Set a guard, O LORD, over my mouth; keep watch over the door of my lips!
There is an anonymously written quote from which all of us can take a valuable lesson: “Words are powerful; speak wisely.”
Many of us are guilty of saying things to get our points across without thinking about the consequences of what we are about to say. Our focus then is on our sole aim for speaking: to tell someone off just because, to hurt someone just to get back for a deed we felt was unfair, to show off how “big and bad” we can be, or just to be mean-spirited.
However, we must remember that once words have gone forth, they cannot be taken back. Hurriedly trying to give someone “a piece of your mind” can bring about unimaginable consequences. Therefore, think before you speak because your words can have tremendous power to help or to harm.
As we listen each day to the political ads, some of them are so vengeful that they make you want to turn off the television and find something else to do. On some days, that is what my husband and I do. They come one after another with almost no letting up. It should not take all of this to let someone know that you are the best candidate for the job. The more powerful an individual is, the more some people will listen to and follow his words, good or bad. Good words have the power to bring about unity; whereas, bad words encourage division and unrest. “There is one whose rash words are like sword thrusts, but the tongue of the wise brings healing.” (Proverbs 12:18 ESV)
We have to be very wise in our choices of words because saying damaging things about others can come back to harm us or our future generations. The Word declares in Matthew 12:36-37 (ESV), “I tell you, on the day of judgment people will give account for every careless word they speak, for by your words you will be justified, and by your words you will be condemned.” Therefore, when you speak, remember that your words can have tremendous destructive or constructive power. You choose the results that you desire to bring about.
This anonymously written illustration, “Wranglers and Stranglers,” serves as an excellent example of the overall point in this message. It’s simple, yet powerful!
“Many years ago, there was a group of brilliant young men at the University of Wisconsin. The group of men seemed to have an amazing creative literary talent and were extraordinary in their ability to put their literary skills to their best use. These promising young men met regularly to read and critique each other’s literary works.
“These men were merciless while they critiqued one another. They dissected the minutest of the expressions and offered tough, and even mean, criticism to each other’s work. Their meeting sessions became arenas of [destructive] literary criticism, and the members of this exclusive club called themselves the ‘Stranglers.’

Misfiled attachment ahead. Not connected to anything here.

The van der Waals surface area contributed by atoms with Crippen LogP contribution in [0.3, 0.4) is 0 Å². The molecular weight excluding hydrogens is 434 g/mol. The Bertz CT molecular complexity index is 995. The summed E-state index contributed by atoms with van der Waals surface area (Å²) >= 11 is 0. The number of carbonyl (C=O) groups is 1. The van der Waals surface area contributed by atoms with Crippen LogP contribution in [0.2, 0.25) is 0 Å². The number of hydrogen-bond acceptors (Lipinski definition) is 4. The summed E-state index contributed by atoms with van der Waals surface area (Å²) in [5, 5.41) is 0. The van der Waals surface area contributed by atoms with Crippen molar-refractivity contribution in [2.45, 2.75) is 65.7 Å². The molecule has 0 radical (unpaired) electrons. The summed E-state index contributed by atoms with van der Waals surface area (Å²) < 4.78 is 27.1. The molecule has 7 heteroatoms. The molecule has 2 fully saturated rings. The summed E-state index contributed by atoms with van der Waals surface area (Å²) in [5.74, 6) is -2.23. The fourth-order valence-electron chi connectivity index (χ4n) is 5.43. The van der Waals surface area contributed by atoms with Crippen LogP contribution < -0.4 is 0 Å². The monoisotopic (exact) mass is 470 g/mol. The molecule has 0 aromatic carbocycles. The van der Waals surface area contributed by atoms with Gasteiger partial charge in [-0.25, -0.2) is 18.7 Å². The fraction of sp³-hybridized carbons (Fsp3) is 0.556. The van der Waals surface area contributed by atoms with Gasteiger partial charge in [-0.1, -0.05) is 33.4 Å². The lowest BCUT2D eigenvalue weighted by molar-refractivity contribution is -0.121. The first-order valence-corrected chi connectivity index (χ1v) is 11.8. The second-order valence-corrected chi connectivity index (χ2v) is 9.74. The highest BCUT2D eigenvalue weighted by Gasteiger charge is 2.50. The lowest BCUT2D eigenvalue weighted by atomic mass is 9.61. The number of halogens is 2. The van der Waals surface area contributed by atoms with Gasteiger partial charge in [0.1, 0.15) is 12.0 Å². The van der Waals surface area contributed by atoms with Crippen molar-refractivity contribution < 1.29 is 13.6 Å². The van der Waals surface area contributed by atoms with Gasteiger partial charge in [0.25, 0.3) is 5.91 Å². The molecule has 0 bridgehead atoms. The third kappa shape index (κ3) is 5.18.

“Not to be excluded for the opportunity to level up their literary skills, the women of literary interests in the university started a club of their own, one comparable to the ‘Stranglers.’ The members called themselves the ‘Wranglers.’ The members of this club, too, presented their literary pieces in front of each another. But the feedback from the members was much softer, more positive and more encouraging. Every effort from a member, even the feeblest one, was encouraged by all.
“After 20 years, a university alumnus was doing a study of his classmates’ careers when he noticed a huge difference in the literary accomplishments of the ‘Stranglers’ and the ‘Wranglers.’ Among all the brilliant young men in the ‘Stranglers,’ none had made any significant literary achievements, but the ‘Wranglers’ had several successful writers and some renowned national literary talents.
“The talent and the education between the two groups were almost the same. There was not much difference. The ‘Stranglers’ strangled each other while the ‘Wranglers’ gave each other a lift. The ‘Stranglers’ created an atmosphere of contention and self-doubt while the ‘Wranglers’ brought out the best in each other.”
This definition explains why the women’s club was called “Wranglers”: “In North America, a ‘wrangler’ is someone employed to handle animals professionally, especially horses, but sometimes other types of animals as well” (Google.com). There is one word within this definition that shows how the “Wranglers” were so different than the “Stranglers.” You be the judge.
Have a wonderfully blessed week, stay safe, get involved in righting the wrongs of social injustice, and never leave home without Him!
(Anna Bright is a minister and educator in Walterboro. She can be reached at email@example.com)